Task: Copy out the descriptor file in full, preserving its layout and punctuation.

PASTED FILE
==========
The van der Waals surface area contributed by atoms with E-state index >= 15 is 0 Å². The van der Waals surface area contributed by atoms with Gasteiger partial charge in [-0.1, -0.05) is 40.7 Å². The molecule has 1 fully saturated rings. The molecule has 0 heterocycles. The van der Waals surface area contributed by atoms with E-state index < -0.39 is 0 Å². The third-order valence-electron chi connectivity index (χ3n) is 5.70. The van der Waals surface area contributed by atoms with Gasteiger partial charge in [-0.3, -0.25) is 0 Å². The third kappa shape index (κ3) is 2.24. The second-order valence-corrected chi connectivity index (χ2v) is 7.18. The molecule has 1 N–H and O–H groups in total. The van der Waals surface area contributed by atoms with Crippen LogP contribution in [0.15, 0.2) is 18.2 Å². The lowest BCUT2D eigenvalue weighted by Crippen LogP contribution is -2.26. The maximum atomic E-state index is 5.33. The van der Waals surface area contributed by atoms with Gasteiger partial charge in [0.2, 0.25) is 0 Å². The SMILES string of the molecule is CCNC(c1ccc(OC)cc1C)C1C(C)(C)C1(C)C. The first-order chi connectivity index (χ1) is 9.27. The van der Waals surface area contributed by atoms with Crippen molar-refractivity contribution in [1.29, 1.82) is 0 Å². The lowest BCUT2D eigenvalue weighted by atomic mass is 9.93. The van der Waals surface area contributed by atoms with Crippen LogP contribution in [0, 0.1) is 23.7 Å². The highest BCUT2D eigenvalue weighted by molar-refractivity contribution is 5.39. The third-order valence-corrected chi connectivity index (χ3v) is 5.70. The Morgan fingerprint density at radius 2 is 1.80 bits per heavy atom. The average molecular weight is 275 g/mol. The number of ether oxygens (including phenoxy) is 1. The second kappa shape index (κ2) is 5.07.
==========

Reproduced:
The van der Waals surface area contributed by atoms with E-state index >= 15 is 0 Å². The van der Waals surface area contributed by atoms with Gasteiger partial charge in [-0.1, -0.05) is 40.7 Å². The molecule has 1 fully saturated rings. The molecule has 0 heterocycles. The van der Waals surface area contributed by atoms with E-state index < -0.39 is 0 Å². The third-order valence-electron chi connectivity index (χ3n) is 5.70. The van der Waals surface area contributed by atoms with Gasteiger partial charge in [-0.3, -0.25) is 0 Å². The third kappa shape index (κ3) is 2.24. The second-order valence-corrected chi connectivity index (χ2v) is 7.18. The molecule has 1 N–H and O–H groups in total. The van der Waals surface area contributed by atoms with Crippen LogP contribution in [0.15, 0.2) is 18.2 Å². The lowest BCUT2D eigenvalue weighted by Crippen LogP contribution is -2.26. The maximum atomic E-state index is 5.33. The van der Waals surface area contributed by atoms with Gasteiger partial charge in [0.2, 0.25) is 0 Å². The SMILES string of the molecule is CCNC(c1ccc(OC)cc1C)C1C(C)(C)C1(C)C. The first-order chi connectivity index (χ1) is 9.27. The van der Waals surface area contributed by atoms with Crippen molar-refractivity contribution in [1.29, 1.82) is 0 Å². The lowest BCUT2D eigenvalue weighted by atomic mass is 9.93. The van der Waals surface area contributed by atoms with Crippen LogP contribution in [0, 0.1) is 23.7 Å². The highest BCUT2D eigenvalue weighted by molar-refractivity contribution is 5.39. The third-order valence-corrected chi connectivity index (χ3v) is 5.70. The Morgan fingerprint density at radius 2 is 1.80 bits per heavy atom. The average molecular weight is 275 g/mol. The number of ether oxygens (including phenoxy) is 1. The second kappa shape index (κ2) is 5.07.